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Welcome David Boswell, Hyperledger’s Director of Ecosystem

By | Blog

We’re thrilled to announce that the Hyperledger team is continuing to grow in 2018. Please join us in welcoming David Boswell as the Director of Ecosystem!

David is a community expert who has worked with Mozilla, Open Networking Foundation, NASA, Sun Microsystems, Nokia and more on their community strategies. Through these past experiences, he has expertise with both launching a new community as well as scaling existing communities.

Now let’s get into some questions to better understand David’s role, what he will be working on and his own aspirations for Hyperledger.

What got you interested in working on Hyperledger and blockchain?

I was fascinated by the ability of blockchain technology to build trust and accountability. In our world today there is a great need for building more trust and accountability so this feels like a very important effort to become a part of.

David Boswell, Director of Developer Ecosystems

What are your main goals now that you’re part of the Hyperledger team?

One of my main goals is to bring in my experience of what has worked (and not worked) in other open source communities.  When I got involved in an open source project for the first time in the late 1990s there was a lot of trial and error since no one knew what was going to be successful.  We’re really lucky now that there is a long history of building successful open source projects we can leverage and I want to take best practices and good ideas from other communities and apply them to the needs of the Hyperledger project.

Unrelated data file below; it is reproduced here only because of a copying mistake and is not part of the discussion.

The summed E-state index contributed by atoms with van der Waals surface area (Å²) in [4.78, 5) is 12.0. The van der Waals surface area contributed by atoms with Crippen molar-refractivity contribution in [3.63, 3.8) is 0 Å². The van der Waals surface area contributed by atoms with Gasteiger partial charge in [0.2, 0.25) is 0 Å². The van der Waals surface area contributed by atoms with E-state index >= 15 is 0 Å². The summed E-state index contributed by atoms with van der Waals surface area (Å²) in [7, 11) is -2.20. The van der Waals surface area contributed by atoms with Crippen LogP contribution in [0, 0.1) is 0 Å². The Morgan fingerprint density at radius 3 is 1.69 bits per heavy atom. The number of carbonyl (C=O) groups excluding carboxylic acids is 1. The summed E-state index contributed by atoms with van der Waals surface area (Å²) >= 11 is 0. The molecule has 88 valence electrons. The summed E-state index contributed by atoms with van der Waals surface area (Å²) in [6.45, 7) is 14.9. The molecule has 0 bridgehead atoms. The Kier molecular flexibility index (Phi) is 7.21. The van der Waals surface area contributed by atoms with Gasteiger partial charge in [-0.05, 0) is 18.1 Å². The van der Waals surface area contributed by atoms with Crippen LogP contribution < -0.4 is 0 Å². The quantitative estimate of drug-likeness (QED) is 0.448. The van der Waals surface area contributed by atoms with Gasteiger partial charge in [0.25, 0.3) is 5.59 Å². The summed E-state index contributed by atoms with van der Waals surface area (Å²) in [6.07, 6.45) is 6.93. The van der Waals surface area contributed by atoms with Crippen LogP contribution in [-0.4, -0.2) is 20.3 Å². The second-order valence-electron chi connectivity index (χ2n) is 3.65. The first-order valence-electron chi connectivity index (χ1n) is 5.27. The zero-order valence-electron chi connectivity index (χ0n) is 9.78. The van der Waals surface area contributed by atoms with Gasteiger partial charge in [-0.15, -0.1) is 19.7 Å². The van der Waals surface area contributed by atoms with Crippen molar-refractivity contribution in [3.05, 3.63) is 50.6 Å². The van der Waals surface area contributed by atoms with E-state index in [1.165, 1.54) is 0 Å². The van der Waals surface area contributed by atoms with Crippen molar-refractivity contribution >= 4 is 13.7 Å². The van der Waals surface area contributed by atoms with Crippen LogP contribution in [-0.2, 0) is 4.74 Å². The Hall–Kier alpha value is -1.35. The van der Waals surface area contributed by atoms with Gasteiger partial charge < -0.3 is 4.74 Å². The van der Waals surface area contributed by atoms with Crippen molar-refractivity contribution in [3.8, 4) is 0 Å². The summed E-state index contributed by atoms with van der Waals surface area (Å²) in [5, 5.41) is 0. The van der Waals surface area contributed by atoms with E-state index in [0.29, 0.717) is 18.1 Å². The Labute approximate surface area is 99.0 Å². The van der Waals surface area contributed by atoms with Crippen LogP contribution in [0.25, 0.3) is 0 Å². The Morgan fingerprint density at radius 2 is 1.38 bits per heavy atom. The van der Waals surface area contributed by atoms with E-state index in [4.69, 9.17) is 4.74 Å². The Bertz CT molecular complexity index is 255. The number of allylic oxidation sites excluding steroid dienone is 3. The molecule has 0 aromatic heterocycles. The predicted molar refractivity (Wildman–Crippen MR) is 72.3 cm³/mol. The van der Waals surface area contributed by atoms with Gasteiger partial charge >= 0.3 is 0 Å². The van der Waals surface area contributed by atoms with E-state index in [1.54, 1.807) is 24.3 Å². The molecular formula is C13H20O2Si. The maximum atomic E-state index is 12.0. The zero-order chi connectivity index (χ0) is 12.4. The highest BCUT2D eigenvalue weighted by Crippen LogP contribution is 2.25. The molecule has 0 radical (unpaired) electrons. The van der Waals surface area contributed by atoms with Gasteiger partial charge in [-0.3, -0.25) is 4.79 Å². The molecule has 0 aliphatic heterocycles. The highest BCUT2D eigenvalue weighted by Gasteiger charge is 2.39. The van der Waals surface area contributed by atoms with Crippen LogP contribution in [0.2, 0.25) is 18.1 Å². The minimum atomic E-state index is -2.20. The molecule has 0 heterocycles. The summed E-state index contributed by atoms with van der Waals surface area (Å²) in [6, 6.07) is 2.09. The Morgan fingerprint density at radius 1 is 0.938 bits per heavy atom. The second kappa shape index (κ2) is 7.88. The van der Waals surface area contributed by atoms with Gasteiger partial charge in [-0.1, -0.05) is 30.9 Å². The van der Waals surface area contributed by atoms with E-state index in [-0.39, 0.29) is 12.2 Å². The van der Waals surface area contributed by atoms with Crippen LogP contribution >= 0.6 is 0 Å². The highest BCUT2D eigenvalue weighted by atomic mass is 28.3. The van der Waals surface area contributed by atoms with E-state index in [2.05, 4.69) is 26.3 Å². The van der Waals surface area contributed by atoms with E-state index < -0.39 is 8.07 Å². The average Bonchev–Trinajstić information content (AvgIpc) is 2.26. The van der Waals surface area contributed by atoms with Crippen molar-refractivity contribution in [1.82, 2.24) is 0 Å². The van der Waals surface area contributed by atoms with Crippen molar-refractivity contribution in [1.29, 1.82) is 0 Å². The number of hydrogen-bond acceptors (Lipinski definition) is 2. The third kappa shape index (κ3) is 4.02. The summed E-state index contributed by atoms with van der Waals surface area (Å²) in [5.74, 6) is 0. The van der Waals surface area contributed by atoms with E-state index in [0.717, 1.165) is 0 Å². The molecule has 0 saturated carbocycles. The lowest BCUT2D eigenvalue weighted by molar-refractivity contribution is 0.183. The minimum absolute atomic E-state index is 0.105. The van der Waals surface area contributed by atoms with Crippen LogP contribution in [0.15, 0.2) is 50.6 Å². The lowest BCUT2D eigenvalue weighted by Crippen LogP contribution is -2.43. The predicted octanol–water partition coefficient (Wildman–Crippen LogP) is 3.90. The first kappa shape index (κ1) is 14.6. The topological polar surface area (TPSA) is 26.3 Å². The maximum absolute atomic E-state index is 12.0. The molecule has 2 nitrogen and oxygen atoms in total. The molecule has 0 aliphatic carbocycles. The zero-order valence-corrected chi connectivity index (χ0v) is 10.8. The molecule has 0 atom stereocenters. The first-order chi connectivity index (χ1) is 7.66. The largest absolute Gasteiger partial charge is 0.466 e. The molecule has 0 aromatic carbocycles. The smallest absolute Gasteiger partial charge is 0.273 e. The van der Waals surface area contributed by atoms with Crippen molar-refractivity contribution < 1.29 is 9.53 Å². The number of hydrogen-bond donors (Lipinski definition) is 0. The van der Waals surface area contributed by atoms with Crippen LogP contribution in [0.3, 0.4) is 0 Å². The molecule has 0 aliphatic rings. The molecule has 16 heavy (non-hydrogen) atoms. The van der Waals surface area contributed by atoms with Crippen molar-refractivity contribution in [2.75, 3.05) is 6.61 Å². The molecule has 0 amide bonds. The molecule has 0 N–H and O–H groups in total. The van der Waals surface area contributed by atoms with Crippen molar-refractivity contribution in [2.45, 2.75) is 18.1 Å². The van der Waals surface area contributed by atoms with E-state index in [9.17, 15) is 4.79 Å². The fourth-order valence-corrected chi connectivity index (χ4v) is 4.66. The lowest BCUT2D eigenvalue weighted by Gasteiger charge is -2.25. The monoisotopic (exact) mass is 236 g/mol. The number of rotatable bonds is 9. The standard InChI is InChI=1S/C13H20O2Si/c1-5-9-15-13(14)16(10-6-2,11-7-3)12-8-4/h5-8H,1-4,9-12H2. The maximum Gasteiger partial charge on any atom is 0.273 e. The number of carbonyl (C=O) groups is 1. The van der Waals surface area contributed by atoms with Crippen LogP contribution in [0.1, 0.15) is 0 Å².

What do you think is most important for Hyperledger to focus on in the next year in terms of developer traction and community growth?

Scaling a community is a big challenge and I want to make sure that the excitement and enthusiasm around Hyperledger is translated into a growing community that continues to work well for everyone.  A major challenge with growth is that processes and dynamics that worked well when the community was smaller can break down as the size of that community grows.  It can be hard to realize when it is time to change something that has worked well in the past or when to introduce new things to keep a community running well.  I saw this first hand as Mozilla went from a small project to a very large global community and I’m excited to share what I’ve learned about how to scale in an effective way.